Tuesday trends: Passing doesn't mean playoffs

If you think NFL teams need a strong passing attack to be a playoff team, the statistics say otherwise. Plus, a look at the NFL leaders in some deep-dive stats.

You know that new-age line of thinking about the NFL being a passing league? If passing numbers are the measure for success, you might want to consider re-thinking that philosophy.

Why? Only two of the 12 projected playoff teams have a top-10 passing offense. Sure, the New England Patriots have the second-best record in the NFL and the top passing offense, but it’s not necessarily the most important part of building a playoff team – at least that’s what the rankings through 12 weeks of NFL play indicate.

The Patriots and the Arizona Cardinals (9-2) are the only teams among the top 12 in the playoff picture with a top-10 passing attack. More of the projected playoff teams have a top-10 running attack than passing attack.

  • The Minnesota Vikings are the top-ranked rushing time and the projected No. 3 seed in the NFC while they are 31st in passing offense.
  • The Seattle Seahawks have the second-ranked rushing attack and are the projected sixth seed in the NFC.
  • The Carolina Panthers, the only undefeated team in the NFL, have the fourth-ranked rushing offense while they are 29th in passing offense.
  • The Kansas City Chiefs, the fifth seed in the AFC, have the sixth-best rushing attack.
  • And the Cincinnati Bengals, the second seed in the AFC, have the ninth-best rushing attack.

That’s five of the projected 12 playoff teams with a top-10 ranked rushing attack and only two of the project playoff teams with a top-10 passing offense.

So what about on defense? Five of the 12 projected playoff teams are in the top 10 in rushing defense and five are top-10 in passing defense, with six of the 12 teams top-10 in defense overall.


  • The Baltimore Ravens became only the second team in NFL history to return a blocked field goal for a game-winning touchdown with no time remaining. The last time it happened was in 1985, when the Broncos’ Louis Wright returned one in overtime against the Chargers.
  • Cleveland Browns linebacker Karlos Dansby returned an interception for a touchdown in the Monday night matchup with the Ravens, the sixth time he has done that in his career, tying Bobby Bell and Derrick Brooks for the NFL record among linebackers.
  • Staying in the AFC North and on defense, Bengals safety Reggie Nelson leads the league with six interceptions.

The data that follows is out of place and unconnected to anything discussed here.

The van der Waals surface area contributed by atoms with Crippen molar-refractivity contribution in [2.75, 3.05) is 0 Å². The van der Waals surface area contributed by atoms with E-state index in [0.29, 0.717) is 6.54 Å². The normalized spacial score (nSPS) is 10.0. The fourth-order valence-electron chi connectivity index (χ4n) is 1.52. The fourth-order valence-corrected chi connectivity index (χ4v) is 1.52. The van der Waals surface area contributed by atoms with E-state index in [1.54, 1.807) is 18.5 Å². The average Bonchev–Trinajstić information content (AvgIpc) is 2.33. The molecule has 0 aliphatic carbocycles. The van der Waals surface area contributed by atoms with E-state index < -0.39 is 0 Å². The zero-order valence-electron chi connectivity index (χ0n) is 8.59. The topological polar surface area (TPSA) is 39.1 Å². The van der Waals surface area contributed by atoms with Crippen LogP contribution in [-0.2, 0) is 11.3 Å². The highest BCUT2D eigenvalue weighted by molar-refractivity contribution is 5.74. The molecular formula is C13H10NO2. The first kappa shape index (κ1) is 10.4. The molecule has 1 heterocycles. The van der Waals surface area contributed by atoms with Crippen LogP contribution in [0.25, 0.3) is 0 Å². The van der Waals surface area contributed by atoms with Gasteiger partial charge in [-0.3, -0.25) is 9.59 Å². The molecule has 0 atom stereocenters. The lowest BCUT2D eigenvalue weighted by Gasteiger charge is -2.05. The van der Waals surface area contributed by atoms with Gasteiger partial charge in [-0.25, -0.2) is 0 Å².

•  Oakland Raiders cornerback David Amerson has tied Buffalo Bills CB Ronald Darby for the NFL lead in passes defensed with 19 apiece.
  •  Houston Texans DE J.J. Watt has a two-sack lead for the NFL sacks title with 13½. Ezekiel Ansah has 11½ and Chandler Jones has 10½. No other player is in double digits.
  • The NFL rushing title appears to be down to a two-horse race. Adrian Peterson leads with 1,164 yards and Doug Martin has 1,038. No one else has more than 850 yards.
  • Peterson is running away from the league in another statistics – rushing plays of more than 10 yards. He has 38 such carries, 13 more than anyone else.
  •  Ryan Mathews leads the league with a 5.69 yards-per-attempt rushing average, but the Seahawks have two of the next three spots. Thomas Rawls averages 5.61 yards per attempt and Russell Wilson 5.18.
  • Nobody averages more first downs per carry than Cam Newton, who has gotten a first down on 39 percent of his 98 runs.
  • Despite a down performance in Week 12, Julio Jones still leads the league with 1,245 receiving yards and 113.2 yards per game receiving.
  • Danny Woodhead leads the NFL with 575 receiving yards after contact.
  • Antonio Brown, Rob Gronkowski and Allen Robinson all have 12 catches that have gone for more than 25 yards.
  •  DeAndre Hopkins leads the league with 65 catches that went for first downs.
  •  Tyler Eifert is the leading red zone receiver with 12 catches inside the opponent’s 20-yard line.
  • Rookie Marcus Mariota has the highest passer rating in the red zone at 115.7 while Matt Ryan has thrown the most interceptions (four) in the red zone. Mariota also has the highest rating in away games at 119.4.
  • Russell Wilson has the highest rating at home at 115.3, but Drew Brees is right behind him at 115.2.
  • Carson Palmer has the highest passer rating (122.5) in the second halves of games, but Brady has the highest rating in the four quarter, matching Palmer’s second-half rating at 122.5.
  • No one has been sacked more than Wilson’s 37 times, but Ryan Fitzpatrick is on good end of that spectrum, getting sacked a league-low 3 percent of time he is attempting to pass.

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